Graduation June 21, 2024 – Guest Speaker Ken West, President & CEO of HCA Florida JFK Hospital

5 Things to Consider If You Want to Become a Nurse

Nurses dedicate their skills, time, and effort to caring for others. It’s a demanding career for those choosing to pursue this line of work. The satisfaction that comes with helping people and making a significant contribution to the community is well worth it.

Do you share this sentiment? If yes, then consider the following before pursuing your dream of becoming a nurse:

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1. The length of nursing shifts varies according to the workplace 

Nurses often work long hours, but the specifics will largely depend on the workplace. For example, nurses working in private practices tend to work eight-hour shifts for a standard 40-hour workweek. However, hospitals are open 24 hours a day so longer shifts are expected, typically 12-hour rounds and a 36-hour workweek. Most hospitals consider 36 hours a full-time work week, whereas part-time nurses work 10 to 30 hours.

2. The current nursing shortage has many implications

The current nursing shortage will increase due to a lot of nurses retiring by 2022. The U.S. Bureau of Labor Statistics projects a huge demand for RNs in the coming years.

Aging baby boomers—living longer thanks to advances in science, medicine, and technology—are demanding more and more personalized and dedicated care. This is prompting significant demand for nurses. Even so, the volume of nursing students is unable to keep up with the nursing positions opening up. 

The severity of the nursing shortage is also more prominent depending on the location. For example, rural hospitals are likely to feel the lack of available nurses because most nursing schools are located in cities and metropolitan areas. City hospitals also hire most of the fresh graduates, making it even harder for hospitals or care facilities in rural areas to attract talent.

3. Despite high job satisfaction, nursing is challenging

The high satisfaction ratings constantly being reported for nursing are not unusual.

Most nurses go into the field with an inherent drive to make a real difference in their community by helping people—and when asked what the most rewarding part of being a nurse is, the top answer is that they can help others. The second is having the chance to do a job they like, followed by knowing they are good at what they do.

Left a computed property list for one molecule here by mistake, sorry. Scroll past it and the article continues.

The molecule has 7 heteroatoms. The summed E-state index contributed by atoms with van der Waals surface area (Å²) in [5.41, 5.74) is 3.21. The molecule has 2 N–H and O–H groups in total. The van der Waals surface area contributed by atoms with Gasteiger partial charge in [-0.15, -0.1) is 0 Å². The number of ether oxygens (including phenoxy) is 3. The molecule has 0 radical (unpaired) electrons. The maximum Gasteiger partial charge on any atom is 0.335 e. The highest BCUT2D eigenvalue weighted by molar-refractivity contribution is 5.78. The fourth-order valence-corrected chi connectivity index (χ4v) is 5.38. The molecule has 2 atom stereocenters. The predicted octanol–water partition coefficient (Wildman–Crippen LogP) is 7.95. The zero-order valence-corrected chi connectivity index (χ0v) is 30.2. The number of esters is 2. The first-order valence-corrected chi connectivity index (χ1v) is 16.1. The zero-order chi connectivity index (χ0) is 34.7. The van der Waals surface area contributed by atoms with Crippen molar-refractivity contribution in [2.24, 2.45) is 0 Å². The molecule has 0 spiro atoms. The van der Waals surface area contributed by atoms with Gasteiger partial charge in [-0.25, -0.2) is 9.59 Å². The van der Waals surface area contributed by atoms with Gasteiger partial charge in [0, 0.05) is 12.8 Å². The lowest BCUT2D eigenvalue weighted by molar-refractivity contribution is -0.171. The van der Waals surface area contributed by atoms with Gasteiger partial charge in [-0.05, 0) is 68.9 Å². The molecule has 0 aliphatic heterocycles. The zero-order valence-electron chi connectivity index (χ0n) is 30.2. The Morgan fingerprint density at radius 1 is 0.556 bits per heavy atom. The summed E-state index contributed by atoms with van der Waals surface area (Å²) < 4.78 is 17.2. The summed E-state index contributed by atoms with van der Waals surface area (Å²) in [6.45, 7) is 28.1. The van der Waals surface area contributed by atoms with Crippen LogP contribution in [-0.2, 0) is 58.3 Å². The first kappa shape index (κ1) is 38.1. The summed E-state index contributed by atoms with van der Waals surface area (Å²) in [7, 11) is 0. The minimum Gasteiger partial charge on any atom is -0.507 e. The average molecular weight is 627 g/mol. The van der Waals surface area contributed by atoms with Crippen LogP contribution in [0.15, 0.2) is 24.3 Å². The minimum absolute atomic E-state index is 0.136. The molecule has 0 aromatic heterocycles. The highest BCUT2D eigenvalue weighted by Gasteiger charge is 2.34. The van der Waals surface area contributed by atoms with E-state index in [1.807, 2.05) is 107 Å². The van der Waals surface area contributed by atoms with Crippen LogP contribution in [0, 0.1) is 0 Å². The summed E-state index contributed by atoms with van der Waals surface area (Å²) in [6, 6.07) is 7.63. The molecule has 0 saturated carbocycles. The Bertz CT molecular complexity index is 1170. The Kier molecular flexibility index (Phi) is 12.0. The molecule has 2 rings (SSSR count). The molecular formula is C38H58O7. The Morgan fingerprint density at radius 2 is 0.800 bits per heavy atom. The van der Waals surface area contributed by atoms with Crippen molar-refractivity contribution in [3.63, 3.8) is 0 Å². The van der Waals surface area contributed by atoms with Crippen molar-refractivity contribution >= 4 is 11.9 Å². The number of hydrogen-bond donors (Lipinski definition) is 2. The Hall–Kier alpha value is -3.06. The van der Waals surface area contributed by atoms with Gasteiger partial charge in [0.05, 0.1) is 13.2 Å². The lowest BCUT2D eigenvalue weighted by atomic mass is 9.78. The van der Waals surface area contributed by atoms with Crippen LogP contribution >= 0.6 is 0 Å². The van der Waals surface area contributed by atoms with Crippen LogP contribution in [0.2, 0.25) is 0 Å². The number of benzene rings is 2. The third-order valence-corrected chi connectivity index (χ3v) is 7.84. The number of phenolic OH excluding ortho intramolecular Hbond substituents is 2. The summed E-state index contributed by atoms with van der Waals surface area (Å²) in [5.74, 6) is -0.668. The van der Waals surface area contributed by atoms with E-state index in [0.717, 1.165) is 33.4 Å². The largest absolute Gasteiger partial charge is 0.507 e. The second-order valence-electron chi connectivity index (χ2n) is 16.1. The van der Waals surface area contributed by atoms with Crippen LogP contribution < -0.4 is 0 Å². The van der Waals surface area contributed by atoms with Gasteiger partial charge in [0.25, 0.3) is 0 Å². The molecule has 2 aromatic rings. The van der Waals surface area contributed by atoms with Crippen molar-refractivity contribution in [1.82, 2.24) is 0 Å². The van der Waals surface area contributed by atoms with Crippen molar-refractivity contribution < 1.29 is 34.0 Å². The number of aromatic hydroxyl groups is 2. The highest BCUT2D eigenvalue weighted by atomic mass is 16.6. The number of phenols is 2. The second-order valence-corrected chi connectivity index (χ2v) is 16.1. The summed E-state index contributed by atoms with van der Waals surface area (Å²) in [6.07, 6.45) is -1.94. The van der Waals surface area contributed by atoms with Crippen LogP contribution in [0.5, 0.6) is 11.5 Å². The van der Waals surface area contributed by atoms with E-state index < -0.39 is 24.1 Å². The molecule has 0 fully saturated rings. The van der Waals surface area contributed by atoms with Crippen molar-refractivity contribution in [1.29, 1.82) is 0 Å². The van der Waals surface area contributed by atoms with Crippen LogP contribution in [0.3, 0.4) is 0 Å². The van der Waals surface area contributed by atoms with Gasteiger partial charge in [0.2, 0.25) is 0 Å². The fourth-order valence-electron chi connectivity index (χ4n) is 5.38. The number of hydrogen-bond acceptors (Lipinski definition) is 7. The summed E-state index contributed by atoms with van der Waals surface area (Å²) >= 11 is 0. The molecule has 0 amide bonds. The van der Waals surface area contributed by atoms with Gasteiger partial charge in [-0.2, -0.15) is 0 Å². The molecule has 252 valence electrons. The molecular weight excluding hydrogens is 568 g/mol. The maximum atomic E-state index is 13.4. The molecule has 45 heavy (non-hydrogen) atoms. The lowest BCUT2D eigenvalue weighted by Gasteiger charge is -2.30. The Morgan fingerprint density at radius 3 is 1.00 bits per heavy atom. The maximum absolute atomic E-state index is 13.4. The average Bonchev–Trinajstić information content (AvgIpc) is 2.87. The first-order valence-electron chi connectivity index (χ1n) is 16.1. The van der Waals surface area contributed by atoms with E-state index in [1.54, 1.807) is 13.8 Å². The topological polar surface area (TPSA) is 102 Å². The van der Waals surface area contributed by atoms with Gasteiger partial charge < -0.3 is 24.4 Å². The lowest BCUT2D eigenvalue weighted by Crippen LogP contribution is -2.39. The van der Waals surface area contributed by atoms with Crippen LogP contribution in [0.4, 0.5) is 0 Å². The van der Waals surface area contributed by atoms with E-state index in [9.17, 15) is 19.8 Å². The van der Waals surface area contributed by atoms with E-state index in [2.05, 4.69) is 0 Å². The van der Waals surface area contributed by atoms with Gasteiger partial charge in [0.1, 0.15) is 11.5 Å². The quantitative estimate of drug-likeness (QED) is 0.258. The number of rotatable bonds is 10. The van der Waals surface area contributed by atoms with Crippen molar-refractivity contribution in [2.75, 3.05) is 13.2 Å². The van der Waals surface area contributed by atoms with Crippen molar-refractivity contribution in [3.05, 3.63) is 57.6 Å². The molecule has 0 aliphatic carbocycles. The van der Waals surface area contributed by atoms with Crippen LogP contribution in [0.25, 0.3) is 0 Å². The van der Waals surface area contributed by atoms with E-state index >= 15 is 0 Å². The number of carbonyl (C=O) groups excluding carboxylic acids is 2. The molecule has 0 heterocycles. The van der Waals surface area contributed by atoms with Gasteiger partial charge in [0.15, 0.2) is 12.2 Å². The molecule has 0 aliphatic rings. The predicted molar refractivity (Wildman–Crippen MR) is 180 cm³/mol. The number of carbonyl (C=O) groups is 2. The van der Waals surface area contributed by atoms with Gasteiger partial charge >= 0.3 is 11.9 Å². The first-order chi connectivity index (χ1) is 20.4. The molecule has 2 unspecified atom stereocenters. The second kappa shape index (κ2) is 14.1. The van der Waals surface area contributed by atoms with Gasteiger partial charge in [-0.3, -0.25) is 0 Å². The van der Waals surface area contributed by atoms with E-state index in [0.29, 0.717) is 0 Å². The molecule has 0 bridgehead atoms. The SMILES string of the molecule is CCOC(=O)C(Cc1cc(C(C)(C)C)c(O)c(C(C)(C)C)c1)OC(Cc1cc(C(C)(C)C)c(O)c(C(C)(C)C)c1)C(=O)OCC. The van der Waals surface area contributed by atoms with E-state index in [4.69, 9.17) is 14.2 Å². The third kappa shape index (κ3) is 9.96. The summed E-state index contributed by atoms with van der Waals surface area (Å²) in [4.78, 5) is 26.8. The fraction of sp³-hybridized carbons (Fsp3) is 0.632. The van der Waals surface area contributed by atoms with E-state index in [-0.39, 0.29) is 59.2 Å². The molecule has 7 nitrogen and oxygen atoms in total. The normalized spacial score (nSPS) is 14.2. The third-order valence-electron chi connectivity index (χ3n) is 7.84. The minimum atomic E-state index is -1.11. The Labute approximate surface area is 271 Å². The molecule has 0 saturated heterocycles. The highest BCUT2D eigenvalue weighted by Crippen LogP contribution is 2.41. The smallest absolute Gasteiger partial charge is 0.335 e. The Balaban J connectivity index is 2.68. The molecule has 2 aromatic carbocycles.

Still, nursing is a demanding profession and like any job, it will have its own challenges. The pressures of being a nurse can be intense—physically, emotionally, and mentally. Nurses are exposed to trauma and grief. They are also prone to stress and professional burnout from the demands of the job. Fortunately, more organizations and institutions are recognizing the need to prioritize nurses’ well-being, and now offer programs and counseling to address the effects of the job on their health.

4. Nurses enjoy many career opportunities

Nurses have many options once they enter the workforce. They can opt to be hands-on practitioners working in hospitals or care homes, or they can specialize in a wide range of nursing specialties. They can pursue work in a private practice or work as a school nurse. Another option is to become a nurse educator and share skills and knowledge with aspiring nurses. There are also administrative and leadership roles where nurses manage nursing departments, facilities, and budgets.

5. Nurses require consistent learning and education

Healthcare is a complex industry in which methods, techniques, and procedures are constantly advancing and evolving. This means nursing, as a profession, will demand continuous pursuit for education and learning. Nurses must have the drive to learn and excel.

While requirements vary across different states, many hospitals require nurses to complete continuing education every couple of years to maintain their license.  Successful nurses pursue opportunities where they can learn about the industry and how the latest advances in medicine and healthcare can be applied to their work. This can be done by enrolling in traditional or online degree programs, attending conferences, earning specialty certifications, seeking comprehensive on-the-job training, and collaborating with colleagues and other healthcare professionals across different fields.

Aspiring nurses can enter the workforce with more confidence knowing what it truly takes to have a prosperous nursing career. To find more learning opportunities, visit our website and discover the programs and courses available for you.

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